REFLECTIONS ON DIVALI

      Divali,  we all know, is the Festival of Light. On this occasion I have been asked to say a few words on this most important of Hindu festivals. In this context, I would like to reflect a little on the significance of Light in the Universe and in our lives, so that we may better see why it is appropriate to pay homage to it.

      Light is a major instrument in our interactions with the world around. Without it, we would be condemned to live in perpetual isolation in a cold corner of the universe, and we would have evolved in a  dismal darkness that would be as stifling as any self-centered existence.

      For it is light that weaves the distant corners of the universe into a cosmic wholeness. It is light that informs us of the presence of people and things beyond ourselves. It reveals to us their  shapes and sizes and beauty. It speaks to us of unreachable celestial bodies, of their nature and structure; it tells us if far-flung nebulae are approaching us or receding away.

      Light is thus the source of all knowledge. It guides us and it enlarges our vision. It is like a Cosmic teacher, and it does all this subtly and silently. It says in the Sama Veda,

            suryom jyotir , jyotir suryom: The Sun is Light, Light is Sun,

recalling how light is the source of all knowledge, for in Vedic symbolism the Sun is also the purifier of the mind.

      But there is more to life than knowledge and information. For the life-experience must include enjoyment also. Here too light serves us eminently well. There is more to light than mere brightness. Light it not only vibration of varying intensities, but of varying durations as well. And this causes colors to arise.  Color is what adds splendor to the world. But for colors, the world would be a drab gray of changing shades. And yet, it is important to recognize that color is not intrinsic to light, but a result of interactions between vibrations and our optical systems. It is the human brain that transforms mere undulations into magnificent hues. There is a lesson in this: We have the potential to shape an uninteresting and uninspiring surrounding into  something spectacular.

      Think of how the properties of light enhance the charms of the world. The changing colors of the diamond beetle, for example, arise, not from any pigmentation, but from what we call the diffraction of light. The glory of the rainbow and the colors of the icicle result from the simple properties of reflection and refraction. Diamond would be as inconsequential as a speck of charcoal were it not for light. Rubies, emeralds and sapphires would be as dark as the depths of hell, if there was no light.

      Light is  subtle in its origins. Although we tend to think of firewood and candle, the lamp and the lantern as sources of light, as we delve deeper, we find that in truth light arises from the very core of matter from atomic transitions involving dancing electrons  galloping from orbit to orbit.  If we yearn for wonders, this is what we must reflect upon.

      Light is also a life sustaining principle. For it is sunlight that cleverly collaborates with the green of the earth to produce all the food that sustains and nourishes Life on our planet. If we look for miracles, this is where we find one. As a Vedic rishi declared,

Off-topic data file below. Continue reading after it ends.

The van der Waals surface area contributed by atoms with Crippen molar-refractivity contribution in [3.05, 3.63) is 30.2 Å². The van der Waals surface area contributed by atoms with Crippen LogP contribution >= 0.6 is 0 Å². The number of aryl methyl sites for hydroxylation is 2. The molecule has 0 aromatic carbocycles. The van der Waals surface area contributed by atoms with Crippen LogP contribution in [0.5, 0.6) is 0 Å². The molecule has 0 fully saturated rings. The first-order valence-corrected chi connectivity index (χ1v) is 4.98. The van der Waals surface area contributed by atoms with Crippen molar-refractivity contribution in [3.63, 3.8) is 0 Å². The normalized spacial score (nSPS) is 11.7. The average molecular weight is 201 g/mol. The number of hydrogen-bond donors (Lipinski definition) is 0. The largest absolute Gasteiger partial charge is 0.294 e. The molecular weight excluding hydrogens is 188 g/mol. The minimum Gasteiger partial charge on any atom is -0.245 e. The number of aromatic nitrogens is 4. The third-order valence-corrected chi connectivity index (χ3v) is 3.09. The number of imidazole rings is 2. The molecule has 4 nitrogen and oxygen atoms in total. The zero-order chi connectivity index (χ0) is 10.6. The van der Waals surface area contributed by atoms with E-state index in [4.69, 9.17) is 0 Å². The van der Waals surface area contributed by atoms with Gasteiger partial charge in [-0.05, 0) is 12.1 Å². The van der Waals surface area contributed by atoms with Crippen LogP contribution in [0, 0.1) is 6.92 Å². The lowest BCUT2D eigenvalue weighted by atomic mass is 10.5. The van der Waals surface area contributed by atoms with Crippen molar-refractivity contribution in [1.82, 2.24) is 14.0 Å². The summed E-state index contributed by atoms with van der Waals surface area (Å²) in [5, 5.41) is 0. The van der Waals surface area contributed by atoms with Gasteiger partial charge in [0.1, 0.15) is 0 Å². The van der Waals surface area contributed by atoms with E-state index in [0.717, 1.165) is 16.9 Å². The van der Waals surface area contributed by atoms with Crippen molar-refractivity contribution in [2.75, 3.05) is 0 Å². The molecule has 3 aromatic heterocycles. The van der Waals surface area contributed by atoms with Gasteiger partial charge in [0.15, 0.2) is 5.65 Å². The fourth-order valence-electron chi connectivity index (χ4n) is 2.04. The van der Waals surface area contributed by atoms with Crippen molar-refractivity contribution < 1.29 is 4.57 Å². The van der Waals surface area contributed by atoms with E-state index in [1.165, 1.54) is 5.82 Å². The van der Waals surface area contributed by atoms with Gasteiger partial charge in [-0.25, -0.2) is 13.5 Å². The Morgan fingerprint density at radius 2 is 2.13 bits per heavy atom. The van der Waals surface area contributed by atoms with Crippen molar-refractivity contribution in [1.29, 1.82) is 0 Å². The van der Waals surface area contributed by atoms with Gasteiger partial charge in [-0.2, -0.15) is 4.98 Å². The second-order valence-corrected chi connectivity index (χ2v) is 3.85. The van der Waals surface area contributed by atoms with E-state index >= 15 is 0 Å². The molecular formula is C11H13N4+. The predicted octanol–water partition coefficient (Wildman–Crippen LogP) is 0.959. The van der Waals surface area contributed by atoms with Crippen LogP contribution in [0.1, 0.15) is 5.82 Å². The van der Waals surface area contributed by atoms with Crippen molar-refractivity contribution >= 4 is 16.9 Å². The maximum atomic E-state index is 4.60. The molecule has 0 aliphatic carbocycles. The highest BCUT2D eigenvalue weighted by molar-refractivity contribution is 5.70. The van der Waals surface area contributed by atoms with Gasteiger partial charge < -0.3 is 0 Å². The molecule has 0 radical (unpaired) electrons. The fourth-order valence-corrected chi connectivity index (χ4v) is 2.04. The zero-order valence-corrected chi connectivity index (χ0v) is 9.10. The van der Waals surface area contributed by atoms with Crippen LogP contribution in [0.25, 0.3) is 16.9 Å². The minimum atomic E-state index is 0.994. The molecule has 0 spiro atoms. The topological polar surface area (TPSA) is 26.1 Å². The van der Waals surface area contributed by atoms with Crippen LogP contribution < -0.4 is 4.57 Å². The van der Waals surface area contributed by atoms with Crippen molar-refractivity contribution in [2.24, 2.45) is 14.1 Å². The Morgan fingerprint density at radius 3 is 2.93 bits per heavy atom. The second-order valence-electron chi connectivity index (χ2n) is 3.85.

agnir jyotir, jyotir agnir: Fire is light, light is Fire,

for in Vedic symbolism, agni is the eternal life-giving principle.

      There is nothing more universal than light. Light spans every nook and corner of the physical universe, and it has been there since the first Big Bang of cosmic creation. Its power is like that of the Vedic Indra, which is why it was declared:

            indro jyotir, jyotir indrah: Indra is Light, Light is Indra,

for in the symbolism of the rishis, Indra was the all-powerful principle in the universe.

      There is nothing we know of that is as omniscient or   omnipresent as light. It has all the qualities of the Divine Principle. If anything is worthy of universal worship, it is indeed light.

      That is why light is taken to represent all that is positive and glorious in the human experience. That is why light stands for knowledge, as darkness stands for ignorance. That is why light stands for justice, as darkness for injustice. That is why light stands for truth as darkness stands for untruth.

      This is the sublime message in our epics and purnas: the expression of a spiritual insight and also of a historical optimism that keeps the human spirit aglow. This is what elevates and ennobles the Hindu spirit. When Lord Krishna is said to annihilate Kamsa, it is to symbolize the termination of evil in the world. When the asuras are slaughtered by Kšli, it is to remind us that even after long stretches of oppression, justice will be established again. When Rama and Sita return to Ayodhya, it is a symbol of the reinstatement of joy  after a long period of sorrow. Unfortunately, all too often, we miss the inner meaning and cling on to the superficial story, quarreling about whether Rama was born here, or Krishna played there.

      And beyond all this, there is also the spiritual dimension of light. Jyoti refers not only to the physical phenomenon of  light but also to its ecstatic and mystical aspects. It is stated in the Rigveda:

                        ayam rocayad aruco rocano

                        Shining, He caused to shine what shone not.

      In other words, when that supreme light enters the spirit, we become light itself. What this means is that in the truly enlightened state, even as light encompasses the entire universe, we begin to see the oneness behind the many, and we embrace every race and creed, every religion and ritual as our own.